Australian arts manager, marketer, and digital creative.

Censorship vs Common Sense

Added on by Tom Cramond.

Guy Adams, a journalist for The Independant in Los Angeles seems to have had his twitter accound suspended over dispariging remarks regarding NBC’s (crappy) Olympic Coverage.

Viewers have made their frustrations known via Twitter over the last several days, with variations of #NBCfail and #NBCsucks soaring to the top of the service’s trending topics as a result. Yet Twitter’s suspension of this one account (paired with its cozy relationship with NBCduring these London games) has drawn a swell of criticism. But as it turns out, Twitter’s terms of service give it the right to take action against Adams — an uncomfortable reminder that even the most popular social media platforms are under private authority.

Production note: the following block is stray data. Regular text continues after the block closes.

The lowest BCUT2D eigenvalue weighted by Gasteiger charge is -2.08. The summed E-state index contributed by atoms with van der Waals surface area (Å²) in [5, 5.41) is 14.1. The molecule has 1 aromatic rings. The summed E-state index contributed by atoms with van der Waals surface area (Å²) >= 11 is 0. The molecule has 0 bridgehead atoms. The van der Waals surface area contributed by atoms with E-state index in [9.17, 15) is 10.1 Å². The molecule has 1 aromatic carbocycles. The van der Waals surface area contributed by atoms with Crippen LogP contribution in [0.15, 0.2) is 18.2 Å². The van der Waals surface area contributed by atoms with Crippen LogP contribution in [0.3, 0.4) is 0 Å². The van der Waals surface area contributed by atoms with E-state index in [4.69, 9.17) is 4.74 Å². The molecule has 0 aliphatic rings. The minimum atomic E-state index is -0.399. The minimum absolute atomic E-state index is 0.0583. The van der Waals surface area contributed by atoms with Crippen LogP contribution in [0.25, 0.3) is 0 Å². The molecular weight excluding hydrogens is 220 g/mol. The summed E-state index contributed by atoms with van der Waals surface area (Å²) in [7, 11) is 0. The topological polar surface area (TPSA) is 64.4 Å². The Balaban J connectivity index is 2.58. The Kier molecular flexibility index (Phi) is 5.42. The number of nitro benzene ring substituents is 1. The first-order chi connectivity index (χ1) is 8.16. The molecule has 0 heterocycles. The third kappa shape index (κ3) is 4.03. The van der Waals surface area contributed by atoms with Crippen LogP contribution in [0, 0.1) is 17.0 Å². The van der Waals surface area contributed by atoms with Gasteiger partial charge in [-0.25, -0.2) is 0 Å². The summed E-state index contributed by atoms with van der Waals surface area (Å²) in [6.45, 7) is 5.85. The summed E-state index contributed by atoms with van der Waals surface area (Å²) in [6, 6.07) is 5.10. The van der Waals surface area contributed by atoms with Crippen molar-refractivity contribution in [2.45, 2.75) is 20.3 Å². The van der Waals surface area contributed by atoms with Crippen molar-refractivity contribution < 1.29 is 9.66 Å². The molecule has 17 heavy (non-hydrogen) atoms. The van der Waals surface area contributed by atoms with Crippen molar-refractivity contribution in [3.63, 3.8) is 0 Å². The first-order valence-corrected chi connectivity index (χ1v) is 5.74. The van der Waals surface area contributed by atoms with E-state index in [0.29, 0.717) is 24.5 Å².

Whilst I agree the prospect of twitter suspending or banning an individual over criticism of a corporate organisation is truly terrifying, I think this particular case is a bit of a non-starter. Adams tweeted the personal email address of an NBC staffer and encouraged his followers to directly email him and vent their fury and it was this act that violated twitter’s terms of services. 

Ultimately, twitter is a private service (not a public good), the right to absolute free speech does not exist and this was simply a dumb move on the part of Adams. I hope the ban isn’t permanent, but I think twitter probably made the right call on this one.